Death By Deism

One of the most widely held worldviews in the U. S. now may be the newly described Moralistic Therapeutic Deism. Collin Hansen at Christianity Today does a good job of describing it.  Does this sound familiar?

Though they aren’t journalists, Christian Smith and Melinda Lundquist Denton broke one of the biggest stories in contemporary religion with their 2005 book Soul Searching: The Religious and Spiritual Lives of American Teenagers. Conducting the most comprehensive study of religion and teenagers to date, the sociologists discovered a newly dominant creed that they dubbed Moralistic Therapeutic Deism (MTD). Rather than transformative revelation from God, religion has become a utility for enhancing a teenager’s life. Smith and Denton lay out the five points of MTD:

1. A God exists who created and ordered the world and watches over human life on earth.
2. God wants people to be good, nice, and fair to each other, as taught in the Bible and by most world religions.
3. The central goal of life is to be happy and to feel good about oneself.
4. God does not need to be particularly involved in one’s life except when God is needed to resolve a problem.
5. Good people go to heaven when they die.

Surely American teenagers did not invent this new religion. A quick scan of bestseller lists, television guides, or public school curricula will reveal MTD’s appeal. Indeed, the God of MTD sounds like the “cool parent” teenagers adore.

“God is something like a combination Divine Butler and Cosmic Therapist: he is always on call, takes care of any problems that arise, professionally helps his people to feel better about themselves, and does not become too personally involved in the process,” Smith and Denton write.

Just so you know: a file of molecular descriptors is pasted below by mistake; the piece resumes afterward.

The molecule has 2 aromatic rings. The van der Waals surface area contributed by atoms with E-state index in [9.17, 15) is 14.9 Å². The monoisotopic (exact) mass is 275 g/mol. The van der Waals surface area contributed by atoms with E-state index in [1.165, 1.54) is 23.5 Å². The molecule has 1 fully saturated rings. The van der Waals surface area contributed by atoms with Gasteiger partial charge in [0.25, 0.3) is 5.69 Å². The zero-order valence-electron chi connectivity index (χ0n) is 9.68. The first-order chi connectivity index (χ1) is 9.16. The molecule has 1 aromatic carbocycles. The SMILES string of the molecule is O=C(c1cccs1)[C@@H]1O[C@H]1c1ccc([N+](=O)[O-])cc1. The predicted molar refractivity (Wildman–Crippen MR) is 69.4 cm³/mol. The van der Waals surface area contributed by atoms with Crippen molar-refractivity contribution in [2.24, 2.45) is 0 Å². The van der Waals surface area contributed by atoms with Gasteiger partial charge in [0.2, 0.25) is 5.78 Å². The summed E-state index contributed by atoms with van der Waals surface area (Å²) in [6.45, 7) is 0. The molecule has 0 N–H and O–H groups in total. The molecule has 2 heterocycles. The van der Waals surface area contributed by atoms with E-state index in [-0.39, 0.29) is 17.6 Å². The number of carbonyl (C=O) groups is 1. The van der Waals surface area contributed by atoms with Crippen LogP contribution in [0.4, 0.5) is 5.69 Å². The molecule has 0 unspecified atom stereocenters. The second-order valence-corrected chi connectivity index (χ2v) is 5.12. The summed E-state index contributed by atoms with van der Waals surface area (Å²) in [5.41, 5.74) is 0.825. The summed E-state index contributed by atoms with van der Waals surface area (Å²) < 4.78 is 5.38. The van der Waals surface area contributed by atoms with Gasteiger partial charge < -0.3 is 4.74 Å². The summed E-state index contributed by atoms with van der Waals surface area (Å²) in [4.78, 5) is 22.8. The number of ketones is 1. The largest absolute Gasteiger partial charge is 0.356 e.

I’m pretty sure, though, this view isn’t limited to teenagers.  Seems pretty common among adults too – and in a lot of media.

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2 thoughts on “Death By Deism

  1. I think that one could include this in many Christians lives as well. Myself included, Christians often put God on the back burner unless something problematic comes up and having someone in control of their lives is something that humans don’t like in general.

    It could be that this is people acknowledging sensus divinitatis yet truly not acknowledging God has He is.

    • Hi David,
      Good observations. You’re right, it’s easy for Christians to fall back to that attitude as well. I guess the bright side is that they do believe in God and morality. I think Plantinga is right that we all have a sensus divinitatis, as Paul describes in Romans 1.

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